A great deal has been written on President Obama’s continuation of many of the Bush administration’s policies in regards to terrorism. Growth in the size and operational tempo of special warfare units, the extensive use of unmanned aerial vehicles (UAVs) against terrorist targets worldwide, and the National Security Agency’s (NSA) ongoing warrantless surveillance programs – all of these began with President Bush. That Obama has not only maintained but accelerated these key components of the Bush foreign policy has frustrated the President’s liberal base to no end. But if it means that their man can stare down an increasingly shrill-sounding Mitt Romney in the fall, I suspect that most on the left will learn to live with the Bush-Obama foreign policy.
“But hold on!” you say. “Obama has fought al-Qaeda and friends using Bush’s playbook, but he hasn’t adopted his entire foreign policy – right?” Wrong. For the most part, anyway. Much of the Bush-era ideology has been dropped – and with good reason, many would argue. But on the substantive questions of American foreign policy, Obama either immediately reinforced George W. Bush’s positions, or he shifted to them over time as necessity and convenience dictated. I aim to argue that this is neither the outrage that the left thinks it is (it is, instead, normal), nor the vindication that the neoconservatives wish it was (the ideology of the War on Terror was a decade-long disaster occasioned by severe miscalculation about the strategic threat posed by radical Islam).
The United States was pulled into war on September 11, 2001. It reacted to war as it historically has: with overreaction. Under the Bush administration, we profoundly overestimated Osama bin Laden’s ability to achieve his stated aim: overthrowing governments across the Muslim world in an attempt to reconstitute the Caliphate. That fundamental mistake underpinned the desperate and sometimes seemingly arbitrary measures taken by George W. Bush to remake the Middle East (Iraq and Afghanistan must be viewed as part of the same ideological project), and fight a global war against often faceless enemies who did not prove as dangerous as we had believed. And historically, this pattern of behavior is normal for the United States. Having swung from isolationist backwater to superpower with very little time in between, we have only rarely been forced to make real, lasting choices when it comes to our foreign policy. Only in extraordinary circumstances – our pre-World War isolation and our post-Cold War exuberance come to mind – do nations have the luxury of behaving arbitrarily. In today’s world, the United States is finding its freedom of action more and more limited. To blame this on the Bush administration would be inaccurate; it would not, however, be a stretch to say that post-9/11 miscalculation accelerated the relative decline of US influence abroad by distracting us from China and the Asia-Pacific region, which was the only area of US foreign policy in which President Bush showed any great interest prior to 9/11.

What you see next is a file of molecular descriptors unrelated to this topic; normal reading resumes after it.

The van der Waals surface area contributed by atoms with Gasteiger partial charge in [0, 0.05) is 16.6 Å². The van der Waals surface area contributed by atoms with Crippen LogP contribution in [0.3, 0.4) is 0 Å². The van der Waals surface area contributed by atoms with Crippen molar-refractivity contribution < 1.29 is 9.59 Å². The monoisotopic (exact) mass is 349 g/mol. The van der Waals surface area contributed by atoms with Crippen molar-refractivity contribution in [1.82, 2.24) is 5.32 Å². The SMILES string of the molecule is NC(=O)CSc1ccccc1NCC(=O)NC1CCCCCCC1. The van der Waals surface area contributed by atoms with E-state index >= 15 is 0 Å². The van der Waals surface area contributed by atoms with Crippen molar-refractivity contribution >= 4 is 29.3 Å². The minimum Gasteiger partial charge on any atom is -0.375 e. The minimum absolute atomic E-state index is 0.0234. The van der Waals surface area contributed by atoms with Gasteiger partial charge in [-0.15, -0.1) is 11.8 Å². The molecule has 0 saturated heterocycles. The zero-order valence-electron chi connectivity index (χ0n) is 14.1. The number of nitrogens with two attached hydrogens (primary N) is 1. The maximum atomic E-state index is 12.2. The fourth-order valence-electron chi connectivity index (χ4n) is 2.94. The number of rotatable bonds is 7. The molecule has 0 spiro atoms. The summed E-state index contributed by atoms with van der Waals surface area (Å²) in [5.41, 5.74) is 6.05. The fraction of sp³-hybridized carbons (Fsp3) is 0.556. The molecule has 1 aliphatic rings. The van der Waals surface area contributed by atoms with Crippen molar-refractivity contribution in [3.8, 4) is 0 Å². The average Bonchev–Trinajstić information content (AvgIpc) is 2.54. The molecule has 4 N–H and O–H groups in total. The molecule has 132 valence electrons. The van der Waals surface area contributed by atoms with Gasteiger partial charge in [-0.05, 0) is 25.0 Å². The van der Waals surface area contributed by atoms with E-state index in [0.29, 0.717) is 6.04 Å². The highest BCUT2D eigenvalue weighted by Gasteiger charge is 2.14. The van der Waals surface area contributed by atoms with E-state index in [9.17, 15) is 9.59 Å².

The lesson we should draw from all of this is not that terrorism does not matter. It matters a great deal. My argument is simply that the United States has crafted a seemingly workable and classically American response to the long-term problem of terrorism. It’s workable because special operations forces, intelligence assets of various kinds, and UAV strikes will be enough to suppress terrorist networks, and it’s classically American because it uses technology (in military parlance, force multipliers) to overcome the problem that American strategists have been grappling with for well over a century: geography. The United States is entirely free from the threat of invasion, as it dominates the North American continent, as well as the Atlantic and Pacific Oceans. But security and relative isolation (and the freedom they ensure) come at a high price: It is difficult for the United States to deploy and sustain large ground forces on the Eurasian landmass. The United States is usually unable to match its enemies’ numbers, so it compensates using force multipliers, thus increasing its effective number of troops. The main weakness of this strategy is that it leaves the American military utterly dependent upon the free use of the global commons: sea, cyberspace, and outer space. Without ships to deploy carrier air wings and Marine expeditionary units, without secure computer networks, and without space-based intelligence, navigation, communications, and targeting, the United States would be paralyzed, and unable to influence events across Eurasia. That is undoubtedly a contentious claim, given the current fashion of soft power, but it has merit, given that American pretenions to soft power stem mainly from its position as the undisputed and impartial guarantor of free navigation, communication, and trade – a position that becomes untenable the moment the United States loses primacy at sea or in space.
It is this problem – maintaining the ultimate freedom of the global commons – that will be the primary focus of American strategy in the twenty-first century, as it was in the twentieth. The twin pressures of geography and rising Eurasian powers will impose consensus on American foreign policymakers, circumscribing their actions and their ideology. For all the divisions he has failed to bridge at home, Barack Obama has come to symbolize the coming post-post-Cold War foreign policy consensus. That is not to say he intended to do so – indeed, he set out to differentiate himself from the Bush era in whatever ways he could. But in terms of concrete actions (ballistic missile defense vis à vis Russia, or the US posture towards Iran, for example), he has put on display the remarkable durability of American foreign policy, which is rooted in basic assumptions about geography and American power in the global commons – assumptions which both parties share.